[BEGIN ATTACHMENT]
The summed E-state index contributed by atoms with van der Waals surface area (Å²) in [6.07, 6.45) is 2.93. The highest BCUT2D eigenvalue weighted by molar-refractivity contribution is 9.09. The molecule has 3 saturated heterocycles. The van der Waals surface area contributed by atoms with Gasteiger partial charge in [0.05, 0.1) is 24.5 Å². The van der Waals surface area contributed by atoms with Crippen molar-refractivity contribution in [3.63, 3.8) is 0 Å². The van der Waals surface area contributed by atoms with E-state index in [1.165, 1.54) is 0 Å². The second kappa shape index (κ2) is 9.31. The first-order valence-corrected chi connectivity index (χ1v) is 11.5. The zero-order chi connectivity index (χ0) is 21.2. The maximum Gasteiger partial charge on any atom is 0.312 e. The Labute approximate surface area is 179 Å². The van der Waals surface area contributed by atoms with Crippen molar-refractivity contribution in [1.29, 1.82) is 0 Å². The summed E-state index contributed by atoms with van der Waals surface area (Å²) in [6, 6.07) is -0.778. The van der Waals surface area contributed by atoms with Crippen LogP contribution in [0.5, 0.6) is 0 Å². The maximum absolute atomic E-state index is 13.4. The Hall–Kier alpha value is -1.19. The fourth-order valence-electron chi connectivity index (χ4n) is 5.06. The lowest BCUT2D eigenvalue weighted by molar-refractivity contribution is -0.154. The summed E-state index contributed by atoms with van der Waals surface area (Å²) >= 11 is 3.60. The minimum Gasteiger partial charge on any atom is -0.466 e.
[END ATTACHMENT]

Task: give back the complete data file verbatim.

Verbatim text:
The summed E-state index contributed by atoms with van der Waals surface area (Å²) in [6.07, 6.45) is 2.93. The highest BCUT2D eigenvalue weighted by molar-refractivity contribution is 9.09. The molecule has 3 saturated heterocycles. The van der Waals surface area contributed by atoms with Gasteiger partial charge in [0.05, 0.1) is 24.5 Å². The van der Waals surface area contributed by atoms with Crippen molar-refractivity contribution in [3.63, 3.8) is 0 Å². The van der Waals surface area contributed by atoms with E-state index in [1.165, 1.54) is 0 Å². The second kappa shape index (κ2) is 9.31. The first-order valence-corrected chi connectivity index (χ1v) is 11.5. The zero-order chi connectivity index (χ0) is 21.2. The maximum Gasteiger partial charge on any atom is 0.312 e. The Labute approximate surface area is 179 Å². The van der Waals surface area contributed by atoms with Crippen molar-refractivity contribution in [1.29, 1.82) is 0 Å². The summed E-state index contributed by atoms with van der Waals surface area (Å²) in [6, 6.07) is -0.778. The van der Waals surface area contributed by atoms with Crippen LogP contribution in [0.5, 0.6) is 0 Å². The maximum absolute atomic E-state index is 13.4. The Hall–Kier alpha value is -1.19. The fourth-order valence-electron chi connectivity index (χ4n) is 5.06. The lowest BCUT2D eigenvalue weighted by molar-refractivity contribution is -0.154. The summed E-state index contributed by atoms with van der Waals surface area (Å²) >= 11 is 3.60. The minimum Gasteiger partial charge on any atom is -0.466 e.